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Author Topic: Spiller & Burr History  (Read 2695 times)

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Jaxenro

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Spiller & Burr History
« on: November 12, 2012, 07:05:30 AM »

Established by Lt. Col. James H. Burton at the request of the Confederate Chief of Ordnance, the private manufacturing firm of Spiller & Burr set out to manufacture 15,000 revolvers over two and one half years for the Confederate cavalry. All three of the principals involved, James H. Burton, Edward N. Spiller, and David J. Burr, stood to profit enourmously if successful in their venture into arms manufacturing that would "be purely southern in its character." Each man would have profits in excess of $116,000 with very little starting capital needed and just two and a half years of time invested. The contract between Spiller & Burr and the Confederate States of America stipulated that the firm would be paid between $25 and $30 (1861 CSA dollars). The contract called for a .36 calibre Navy revolver, Colt's model. Colt's Navy revolver had been adopted by the Confederate government as a standard revolver, but James Burton felt another type of revolver was superior to Colt's.

Burton selected the Whitney revolver, Second Model, First Type as a model arm for Spiller & Burr. Burton based his decision on the merits of the arm's performance, stability, design, and ease of construction. The arm was a descendant of Eli Whitney, Jr.'s .36 caliber, single action, percussion revolver, which was patented in 1854 as U.S. Patent No. 11,447. This model was in production at the Whitneyville factory outside of New Haven, Connecticut in 1861.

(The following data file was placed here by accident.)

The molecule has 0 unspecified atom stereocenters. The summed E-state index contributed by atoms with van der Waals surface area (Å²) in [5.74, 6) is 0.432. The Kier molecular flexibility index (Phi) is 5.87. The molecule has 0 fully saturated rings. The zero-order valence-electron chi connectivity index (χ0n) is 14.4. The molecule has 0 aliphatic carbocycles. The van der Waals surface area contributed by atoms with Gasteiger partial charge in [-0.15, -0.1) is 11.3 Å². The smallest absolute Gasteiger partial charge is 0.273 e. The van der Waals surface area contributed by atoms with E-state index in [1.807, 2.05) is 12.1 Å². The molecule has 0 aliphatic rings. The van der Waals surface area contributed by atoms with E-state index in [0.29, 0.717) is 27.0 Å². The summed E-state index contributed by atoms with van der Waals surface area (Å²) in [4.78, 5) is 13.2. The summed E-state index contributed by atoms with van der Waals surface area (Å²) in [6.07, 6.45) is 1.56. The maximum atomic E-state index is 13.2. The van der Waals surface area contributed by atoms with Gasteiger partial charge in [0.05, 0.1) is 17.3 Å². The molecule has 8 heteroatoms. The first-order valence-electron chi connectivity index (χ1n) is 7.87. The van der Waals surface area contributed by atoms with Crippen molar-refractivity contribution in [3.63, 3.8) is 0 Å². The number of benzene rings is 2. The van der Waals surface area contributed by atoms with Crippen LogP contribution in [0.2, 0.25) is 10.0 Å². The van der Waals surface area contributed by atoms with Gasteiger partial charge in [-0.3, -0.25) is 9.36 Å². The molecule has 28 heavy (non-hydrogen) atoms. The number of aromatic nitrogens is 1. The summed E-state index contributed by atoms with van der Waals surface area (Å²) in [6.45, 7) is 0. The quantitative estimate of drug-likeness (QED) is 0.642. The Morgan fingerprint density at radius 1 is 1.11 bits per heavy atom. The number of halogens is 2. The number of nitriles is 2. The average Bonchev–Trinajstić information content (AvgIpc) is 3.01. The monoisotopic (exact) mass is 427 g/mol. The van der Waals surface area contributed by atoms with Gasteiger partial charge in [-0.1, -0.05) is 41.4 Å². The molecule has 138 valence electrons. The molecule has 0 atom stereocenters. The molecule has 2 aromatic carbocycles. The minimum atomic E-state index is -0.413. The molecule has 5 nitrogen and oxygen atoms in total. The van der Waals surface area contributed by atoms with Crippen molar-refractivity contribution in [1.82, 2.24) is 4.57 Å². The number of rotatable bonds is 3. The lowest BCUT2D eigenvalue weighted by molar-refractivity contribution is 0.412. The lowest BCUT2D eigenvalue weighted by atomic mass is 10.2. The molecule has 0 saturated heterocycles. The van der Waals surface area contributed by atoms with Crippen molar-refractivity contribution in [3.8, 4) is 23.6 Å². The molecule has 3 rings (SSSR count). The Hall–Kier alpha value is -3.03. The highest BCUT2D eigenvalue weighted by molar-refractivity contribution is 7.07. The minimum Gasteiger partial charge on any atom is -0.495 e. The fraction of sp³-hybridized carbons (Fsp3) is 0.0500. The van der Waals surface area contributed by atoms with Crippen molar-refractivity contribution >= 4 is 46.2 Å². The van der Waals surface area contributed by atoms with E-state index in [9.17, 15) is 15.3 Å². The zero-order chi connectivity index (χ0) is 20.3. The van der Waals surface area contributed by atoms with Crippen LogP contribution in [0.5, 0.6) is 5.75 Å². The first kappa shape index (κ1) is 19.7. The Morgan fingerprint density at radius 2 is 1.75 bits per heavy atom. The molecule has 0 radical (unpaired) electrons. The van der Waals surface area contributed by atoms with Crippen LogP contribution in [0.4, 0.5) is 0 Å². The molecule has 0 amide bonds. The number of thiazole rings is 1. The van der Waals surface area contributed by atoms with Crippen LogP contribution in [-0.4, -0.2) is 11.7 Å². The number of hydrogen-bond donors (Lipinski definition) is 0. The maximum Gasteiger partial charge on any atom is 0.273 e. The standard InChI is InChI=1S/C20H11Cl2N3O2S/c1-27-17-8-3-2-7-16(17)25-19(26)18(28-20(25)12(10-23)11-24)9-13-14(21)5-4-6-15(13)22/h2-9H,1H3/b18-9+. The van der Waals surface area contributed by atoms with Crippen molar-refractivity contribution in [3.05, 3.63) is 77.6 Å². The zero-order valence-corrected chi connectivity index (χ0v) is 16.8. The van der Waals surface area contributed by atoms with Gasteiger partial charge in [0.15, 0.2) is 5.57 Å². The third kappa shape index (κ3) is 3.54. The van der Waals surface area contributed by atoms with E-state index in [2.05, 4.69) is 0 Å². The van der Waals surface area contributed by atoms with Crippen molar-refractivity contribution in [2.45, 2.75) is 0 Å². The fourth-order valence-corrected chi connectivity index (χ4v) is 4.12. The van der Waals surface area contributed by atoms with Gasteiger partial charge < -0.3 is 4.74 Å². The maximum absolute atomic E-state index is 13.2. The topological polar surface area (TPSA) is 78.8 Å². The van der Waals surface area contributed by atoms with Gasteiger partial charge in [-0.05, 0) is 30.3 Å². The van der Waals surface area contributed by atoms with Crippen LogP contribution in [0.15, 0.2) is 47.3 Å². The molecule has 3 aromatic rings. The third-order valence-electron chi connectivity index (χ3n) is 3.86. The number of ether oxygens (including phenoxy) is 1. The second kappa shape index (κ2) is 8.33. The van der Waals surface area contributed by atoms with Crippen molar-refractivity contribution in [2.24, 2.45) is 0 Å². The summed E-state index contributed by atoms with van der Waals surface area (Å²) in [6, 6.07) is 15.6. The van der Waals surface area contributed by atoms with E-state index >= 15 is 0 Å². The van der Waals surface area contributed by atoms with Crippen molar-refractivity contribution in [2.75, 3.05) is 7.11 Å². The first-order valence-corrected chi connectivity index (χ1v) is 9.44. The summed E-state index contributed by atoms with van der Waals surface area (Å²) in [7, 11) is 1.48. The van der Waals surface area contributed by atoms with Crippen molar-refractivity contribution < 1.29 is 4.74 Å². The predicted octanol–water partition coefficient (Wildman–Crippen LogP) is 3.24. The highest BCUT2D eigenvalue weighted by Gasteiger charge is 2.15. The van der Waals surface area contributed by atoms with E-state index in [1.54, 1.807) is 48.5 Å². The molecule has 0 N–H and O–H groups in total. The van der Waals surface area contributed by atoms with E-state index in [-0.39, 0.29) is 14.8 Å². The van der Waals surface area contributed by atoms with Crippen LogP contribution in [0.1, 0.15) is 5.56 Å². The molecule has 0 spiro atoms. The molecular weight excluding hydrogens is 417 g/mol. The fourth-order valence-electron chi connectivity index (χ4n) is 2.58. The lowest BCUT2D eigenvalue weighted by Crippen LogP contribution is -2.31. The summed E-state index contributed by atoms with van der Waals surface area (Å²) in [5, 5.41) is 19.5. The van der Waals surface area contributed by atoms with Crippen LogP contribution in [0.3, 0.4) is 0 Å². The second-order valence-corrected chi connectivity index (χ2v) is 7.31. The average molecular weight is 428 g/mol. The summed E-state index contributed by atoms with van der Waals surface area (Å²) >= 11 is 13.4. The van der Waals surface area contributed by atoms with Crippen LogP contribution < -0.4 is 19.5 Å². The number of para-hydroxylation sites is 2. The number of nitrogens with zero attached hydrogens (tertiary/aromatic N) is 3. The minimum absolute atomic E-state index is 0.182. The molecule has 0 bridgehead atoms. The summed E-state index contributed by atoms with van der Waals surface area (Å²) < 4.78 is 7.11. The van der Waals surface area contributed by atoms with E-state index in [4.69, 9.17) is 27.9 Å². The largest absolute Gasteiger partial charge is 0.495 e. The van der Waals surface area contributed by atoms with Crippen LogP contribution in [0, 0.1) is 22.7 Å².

The Whitney revolvers were probably the first solid frame pistols to go into full production. The gun had a 7-5/8 inch, blued steel, octagonal barrel that was screwed into the frame. A portion of the thread of the barrel was exposed at the breech as a result of an opening in the frame. A brass pin was attached as a sight. The barrel was rifled with seven lands and grooves. The loading lever was held adjacent to the barrel with a spring and ball type catch. The rammer entered the frame, which had been angle cut to allow insertion of powder and ball. The grip straps were integral with the frame and held black walnut grips. An oval capping groove was cut out of the right recoil shield. A rearsight groove was cut in the top strap. A thumb bolt was located on the left side, which when turned properly would allow the removal of the cylinder axis-pin. The hammer, cylinder axis-pin, and trigger were all rotated on axes created by individual frame screws. The cylinder axis-pin, which was inserted into both ends of the frame, held the 1-3/4 inch long, six shot, steel cylinder suspended in its proper position. The nipples, or cones, were set at a slight angle to the chambers. The oval trigger guard was made of brass. The pistol's length from the end of the backstarp to the muzzle was slightly more than thirteen inches, and each weighed about 2-1/2 pounds.